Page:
Hirola Conservation Programme:

saving the world's most endangered antelope

Promotes the conservation of the hirola antelope and its fragile habitat in partnership with communities in eastern Kenya.

Saturday, 21 February 2015 00:00

The invading zebras of Ijara.

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The strike was swift and lethal. One heavy blow to the head was all it took to ascertain his authority and regain his dominance. Blood flowed freely and it was obvious death was imminent. We all watched as mere spectaters as the duo enaged in a gigantic battle that lasted for 15 minutes culminating in staggering gaits of the looser and eventually bleeding profusely and collapsing. The rest of the herd watched from a distance, none of them would ever dare challenge this dominant male “ the beast” anytime soon. He had just affirmed his position, he had earned it.

This spectacle sends shudders down your spine due to the ferocity involved and at the same time astonishes your being. Male zebras often fight for dominance, but contrary to this rare event, they are often a peaceful lot. In Ijara, Garissa County, Kenya, these mane less zebras are slowly but surely taking over villages in Kotile area displacing domestic livestock. They aimlessly interweave with livestock and herders, spending both day and night at the bomas’ doorstep.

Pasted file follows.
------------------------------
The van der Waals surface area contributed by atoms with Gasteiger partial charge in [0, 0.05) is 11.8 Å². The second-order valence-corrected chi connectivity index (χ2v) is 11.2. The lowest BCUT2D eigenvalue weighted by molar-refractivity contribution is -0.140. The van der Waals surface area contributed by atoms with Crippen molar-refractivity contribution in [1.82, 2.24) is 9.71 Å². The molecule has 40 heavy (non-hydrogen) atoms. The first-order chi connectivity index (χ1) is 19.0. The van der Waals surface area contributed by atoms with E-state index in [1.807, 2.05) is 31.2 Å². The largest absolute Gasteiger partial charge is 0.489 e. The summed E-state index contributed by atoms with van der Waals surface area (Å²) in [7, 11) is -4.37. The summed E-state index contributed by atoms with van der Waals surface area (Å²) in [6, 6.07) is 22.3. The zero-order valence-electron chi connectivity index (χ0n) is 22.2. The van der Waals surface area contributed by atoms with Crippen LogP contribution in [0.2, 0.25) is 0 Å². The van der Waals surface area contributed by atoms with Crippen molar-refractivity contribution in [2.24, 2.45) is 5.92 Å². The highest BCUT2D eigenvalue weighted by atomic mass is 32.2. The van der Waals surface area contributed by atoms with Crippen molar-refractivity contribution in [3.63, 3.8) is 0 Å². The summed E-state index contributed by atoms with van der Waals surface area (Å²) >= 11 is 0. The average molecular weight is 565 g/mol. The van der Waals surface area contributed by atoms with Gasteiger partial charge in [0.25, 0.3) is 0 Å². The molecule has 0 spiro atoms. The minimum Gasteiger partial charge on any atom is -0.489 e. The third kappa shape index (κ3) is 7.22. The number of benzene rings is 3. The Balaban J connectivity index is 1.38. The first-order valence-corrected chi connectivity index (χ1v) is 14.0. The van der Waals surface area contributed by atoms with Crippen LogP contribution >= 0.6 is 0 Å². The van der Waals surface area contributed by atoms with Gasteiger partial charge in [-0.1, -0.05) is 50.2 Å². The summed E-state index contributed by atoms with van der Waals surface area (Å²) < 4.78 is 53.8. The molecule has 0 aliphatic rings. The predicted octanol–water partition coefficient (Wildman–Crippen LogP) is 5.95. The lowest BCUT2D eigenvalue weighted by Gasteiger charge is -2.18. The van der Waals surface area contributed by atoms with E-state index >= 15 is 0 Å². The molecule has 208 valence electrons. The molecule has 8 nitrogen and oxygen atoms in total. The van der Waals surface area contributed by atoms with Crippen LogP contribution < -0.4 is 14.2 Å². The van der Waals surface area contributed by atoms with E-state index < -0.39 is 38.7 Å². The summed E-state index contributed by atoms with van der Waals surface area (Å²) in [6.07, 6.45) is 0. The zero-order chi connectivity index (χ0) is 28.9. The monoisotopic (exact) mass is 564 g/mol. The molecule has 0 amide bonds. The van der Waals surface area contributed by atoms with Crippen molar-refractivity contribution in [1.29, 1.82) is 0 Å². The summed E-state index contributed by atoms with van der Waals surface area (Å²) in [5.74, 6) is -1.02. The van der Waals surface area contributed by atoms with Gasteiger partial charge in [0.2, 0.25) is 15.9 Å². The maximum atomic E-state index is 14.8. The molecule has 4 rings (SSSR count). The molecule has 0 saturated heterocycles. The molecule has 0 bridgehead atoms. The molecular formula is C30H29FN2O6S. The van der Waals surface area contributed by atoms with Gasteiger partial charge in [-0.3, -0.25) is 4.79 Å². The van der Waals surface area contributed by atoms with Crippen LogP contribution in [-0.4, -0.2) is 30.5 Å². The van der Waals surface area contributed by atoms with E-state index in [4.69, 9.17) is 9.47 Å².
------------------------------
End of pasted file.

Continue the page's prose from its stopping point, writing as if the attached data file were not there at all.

Human settlements are usually a safe haven to these zebras as most predators like the lion keep their distance, staying at least 2-3 KM away. This allures them to the villages and as a result, their numbers have been rapidly increasing, making them more abundant than their domesticated relatives, the donkeys. Zebras are also attracted by nutrient rich new grasses and herbs that are common around old livestock corrals. However, no one seems perturbed by this, if anything, the locals seem to enjoy their presence and do not see them as competitors to their livestock. Regardless, the constant male fights for dominance are a danger to the children and elderly who are oblivious to these threats in the villages.

Zebra herds comprising of 5-20 individuals often dot the landscape co-occurring with evenly spaced dobera trees that occur in single files as if planted by the colonial powers. Here, they fearelessly mate, feed and fight. However, these harmonious relationship between the locals and zebras is threatened by lack of understanding between these two species. After birth, female zebras leave their foal to graze around the village, most locals assume the foals have been abandoned. They capture and nurse these foals with cow milk and often attempt to reunite them with their mothers but end up taking them to new group. Most times, the foals are rejected by the mother (real or surrogate) and often the dormant male will try to kill the foal and intercept any integration into the group.

In the last four months while I was in the field, four foals have been rescued by the locals and unfortunately only one has survived. This foal was luckily accepted by the mother and just integrated with the group as we nervously watched. Among those that died, was one nicknamed “marrow” by locals, named after the surrogate cow mother and later taken to the nearby ishaqbini conservancy, fed for a month but unfortunately passed on after four weeks. As a part longterm community involvement we are doing, we are creating area wide awareness among the local communities to stay away from these zebras, but more needs to be done to create awareness among the youth on how to co-exist with this sociable but dangerous beasts.

Read 2347 times Last modified on Tuesday, 23 February 2016 10:33